Streaming Already the Rage at Consumer Electronics Show
Microsoft’s Bill Gates and his team of presenters used a significant portion of Gates’ annual CES keynote address to focus on streaming video and audio, regardless of the Microsoft platform used. Showing that graphical and human user interfaces really do matter, Microsoft demonstrated the ability to plug an Xbox controller into a Vista-enabled Windows PC and use the handheld unit as a replacement for a mouse for Xbox-centric content. Microsoft even went so far as to replicate the Xbox interface in Vista.
The big news for the real Xbox 360, though, was its graduation from multiplayer gaming console to IPTV passive entertainment system. Microsoft has shown off Vista’s capability to display streaming content in a channel-guide like interface, but Sunday’s keynote also showed off the ability to flip a software switch and turn the millions of Xbox 360 consoles out there into IPTV set-top boxes.
On a less-positive note, the Microsoft keynote had a more disturbing emphasis for those who weren’t fortunate enough to attend the event live, playing up the question of both DRM’s efficacy and its implementation.
Proving that the best DRM solution is a physical kill switch, Microsoft's video stream of Bill Gate's CES 2007 keynote abruptly jolted to a halt just as Gates was about to show HP's Windows Media Smart Server.
The glitch wasn't technical in nature. Instead, those watching the event live via a Windows Media stream were greeted with dead silence and an ominous warning that might be prescient of the type of warning that might greet those trying to use HDMI outpus if their devices HDCP license key is suddenly revoked. The statement said: "In respect to the Intellectual Property being demonstrated on-stage, we are temporarily suspending the audio and video portion of this broadcast. Normal programming will begin shortly. Thank you for your patience."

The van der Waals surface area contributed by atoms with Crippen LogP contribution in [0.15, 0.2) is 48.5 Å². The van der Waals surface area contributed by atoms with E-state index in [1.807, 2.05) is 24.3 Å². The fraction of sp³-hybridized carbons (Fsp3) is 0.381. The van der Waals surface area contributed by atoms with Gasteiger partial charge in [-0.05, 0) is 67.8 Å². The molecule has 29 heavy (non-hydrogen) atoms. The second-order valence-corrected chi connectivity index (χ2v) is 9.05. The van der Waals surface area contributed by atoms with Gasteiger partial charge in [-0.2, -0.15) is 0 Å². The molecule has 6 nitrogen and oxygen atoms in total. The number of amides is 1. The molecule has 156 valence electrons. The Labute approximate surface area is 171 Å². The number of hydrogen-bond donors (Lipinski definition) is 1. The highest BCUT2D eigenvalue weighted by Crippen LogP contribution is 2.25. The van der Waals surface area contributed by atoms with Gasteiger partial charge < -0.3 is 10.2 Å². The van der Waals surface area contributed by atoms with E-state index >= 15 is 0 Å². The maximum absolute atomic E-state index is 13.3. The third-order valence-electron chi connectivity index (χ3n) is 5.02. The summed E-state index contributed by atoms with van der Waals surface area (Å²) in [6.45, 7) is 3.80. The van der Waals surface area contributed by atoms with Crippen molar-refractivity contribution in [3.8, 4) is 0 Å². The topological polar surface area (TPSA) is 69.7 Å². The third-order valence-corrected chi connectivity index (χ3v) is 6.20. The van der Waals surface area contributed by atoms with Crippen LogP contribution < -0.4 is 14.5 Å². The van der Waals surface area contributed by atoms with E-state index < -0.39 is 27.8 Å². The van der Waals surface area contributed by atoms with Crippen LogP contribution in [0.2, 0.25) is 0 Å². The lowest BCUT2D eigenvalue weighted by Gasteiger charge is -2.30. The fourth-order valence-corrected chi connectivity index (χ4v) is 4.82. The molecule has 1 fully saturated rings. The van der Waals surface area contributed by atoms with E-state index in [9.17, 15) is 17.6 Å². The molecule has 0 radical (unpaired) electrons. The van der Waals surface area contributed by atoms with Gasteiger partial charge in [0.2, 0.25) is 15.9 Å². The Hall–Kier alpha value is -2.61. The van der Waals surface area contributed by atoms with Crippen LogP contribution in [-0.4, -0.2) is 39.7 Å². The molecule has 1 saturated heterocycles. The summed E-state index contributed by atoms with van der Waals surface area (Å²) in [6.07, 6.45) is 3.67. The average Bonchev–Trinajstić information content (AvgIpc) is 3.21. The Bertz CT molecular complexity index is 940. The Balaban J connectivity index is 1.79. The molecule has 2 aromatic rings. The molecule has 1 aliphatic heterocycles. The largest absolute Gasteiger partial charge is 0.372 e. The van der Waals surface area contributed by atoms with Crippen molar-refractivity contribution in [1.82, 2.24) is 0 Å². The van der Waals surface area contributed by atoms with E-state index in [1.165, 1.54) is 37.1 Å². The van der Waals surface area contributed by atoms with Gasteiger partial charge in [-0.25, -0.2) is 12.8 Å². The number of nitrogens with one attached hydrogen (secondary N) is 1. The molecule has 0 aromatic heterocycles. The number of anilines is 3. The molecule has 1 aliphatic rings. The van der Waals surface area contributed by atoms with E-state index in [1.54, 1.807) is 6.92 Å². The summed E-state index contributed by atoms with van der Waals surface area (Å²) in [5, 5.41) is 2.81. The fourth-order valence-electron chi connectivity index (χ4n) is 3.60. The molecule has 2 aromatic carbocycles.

Gates came back on after about 3 minutes, talking about what everyone in the audience had just seen, but leaving the majority of attendees clueless to what he was talking about (it is estimated that approximately 30 times the number of physical participants were viewing the event live via streaming at the time the "blackout" occurred). In an ironic twist, the very next Microsoft speaker discussed at length why entertainment needed to be both connected and communal, from music to games to movies.
One other device alluded to in Sunday’s keynote is also worth noting: OQO’s Model 02, in the Ultra Mini PC category, follows closely on the heels of Sony’s UMPC offering, which has 32GB of flash memory. These two devices are intended, according to Gates, to be "second computers" and sport full Vista functionality and multiple wireless connectivity options that could push Windows Media delivery into markets the Zune and iPod aren’t yet able to penetrate.